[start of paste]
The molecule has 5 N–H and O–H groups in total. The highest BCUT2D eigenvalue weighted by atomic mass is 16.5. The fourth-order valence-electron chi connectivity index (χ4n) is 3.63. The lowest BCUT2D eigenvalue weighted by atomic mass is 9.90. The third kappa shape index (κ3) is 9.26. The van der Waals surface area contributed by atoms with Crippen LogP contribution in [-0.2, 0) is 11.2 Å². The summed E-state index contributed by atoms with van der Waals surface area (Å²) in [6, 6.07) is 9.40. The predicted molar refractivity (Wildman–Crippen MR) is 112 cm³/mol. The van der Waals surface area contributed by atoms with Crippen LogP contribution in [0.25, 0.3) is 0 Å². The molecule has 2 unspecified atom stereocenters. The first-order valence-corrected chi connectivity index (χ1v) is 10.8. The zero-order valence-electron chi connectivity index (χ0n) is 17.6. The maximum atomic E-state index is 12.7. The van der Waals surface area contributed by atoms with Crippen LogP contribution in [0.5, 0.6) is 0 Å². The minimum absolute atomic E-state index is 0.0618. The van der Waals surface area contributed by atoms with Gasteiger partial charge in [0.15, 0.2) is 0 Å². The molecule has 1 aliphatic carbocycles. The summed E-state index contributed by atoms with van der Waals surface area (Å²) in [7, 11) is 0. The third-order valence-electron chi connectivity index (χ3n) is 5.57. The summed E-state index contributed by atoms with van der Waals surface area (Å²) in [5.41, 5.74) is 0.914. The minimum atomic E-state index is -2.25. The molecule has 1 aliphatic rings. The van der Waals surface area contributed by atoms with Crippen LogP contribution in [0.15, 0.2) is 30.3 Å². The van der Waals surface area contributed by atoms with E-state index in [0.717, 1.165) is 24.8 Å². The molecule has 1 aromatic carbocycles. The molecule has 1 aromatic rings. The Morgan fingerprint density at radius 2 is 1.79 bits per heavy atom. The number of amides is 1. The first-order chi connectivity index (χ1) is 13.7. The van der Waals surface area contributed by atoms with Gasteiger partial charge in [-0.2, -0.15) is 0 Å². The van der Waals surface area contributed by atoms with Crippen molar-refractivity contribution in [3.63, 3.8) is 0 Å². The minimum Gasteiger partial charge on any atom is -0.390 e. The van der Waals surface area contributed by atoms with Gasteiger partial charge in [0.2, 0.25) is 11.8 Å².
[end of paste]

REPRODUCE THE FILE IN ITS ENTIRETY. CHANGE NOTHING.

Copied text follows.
The molecule has 5 N–H and O–H groups in total. The highest BCUT2D eigenvalue weighted by atomic mass is 16.5. The fourth-order valence-electron chi connectivity index (χ4n) is 3.63. The lowest BCUT2D eigenvalue weighted by atomic mass is 9.90. The third kappa shape index (κ3) is 9.26. The van der Waals surface area contributed by atoms with Crippen LogP contribution in [-0.2, 0) is 11.2 Å². The summed E-state index contributed by atoms with van der Waals surface area (Å²) in [6, 6.07) is 9.40. The predicted molar refractivity (Wildman–Crippen MR) is 112 cm³/mol. The van der Waals surface area contributed by atoms with Crippen LogP contribution in [0.25, 0.3) is 0 Å². The molecule has 2 unspecified atom stereocenters. The first-order valence-corrected chi connectivity index (χ1v) is 10.8. The zero-order valence-electron chi connectivity index (χ0n) is 17.6. The maximum atomic E-state index is 12.7. The van der Waals surface area contributed by atoms with Crippen LogP contribution in [0.5, 0.6) is 0 Å². The minimum absolute atomic E-state index is 0.0618. The van der Waals surface area contributed by atoms with Gasteiger partial charge in [0.15, 0.2) is 0 Å². The molecule has 1 aliphatic carbocycles. The summed E-state index contributed by atoms with van der Waals surface area (Å²) in [7, 11) is 0. The third-order valence-electron chi connectivity index (χ3n) is 5.57. The summed E-state index contributed by atoms with van der Waals surface area (Å²) in [5.41, 5.74) is 0.914. The minimum atomic E-state index is -2.25. The molecule has 1 aliphatic rings. The van der Waals surface area contributed by atoms with Crippen LogP contribution in [0.15, 0.2) is 30.3 Å². The van der Waals surface area contributed by atoms with E-state index in [0.717, 1.165) is 24.8 Å². The molecule has 1 aromatic carbocycles. The molecule has 1 aromatic rings. The Morgan fingerprint density at radius 2 is 1.79 bits per heavy atom. The number of amides is 1. The first-order chi connectivity index (χ1) is 13.7. The van der Waals surface area contributed by atoms with Gasteiger partial charge in [-0.2, -0.15) is 0 Å². The van der Waals surface area contributed by atoms with Crippen molar-refractivity contribution in [3.63, 3.8) is 0 Å². The minimum Gasteiger partial charge on any atom is -0.390 e. The van der Waals surface area contributed by atoms with Gasteiger partial charge in [0.2, 0.25) is 11.8 Å².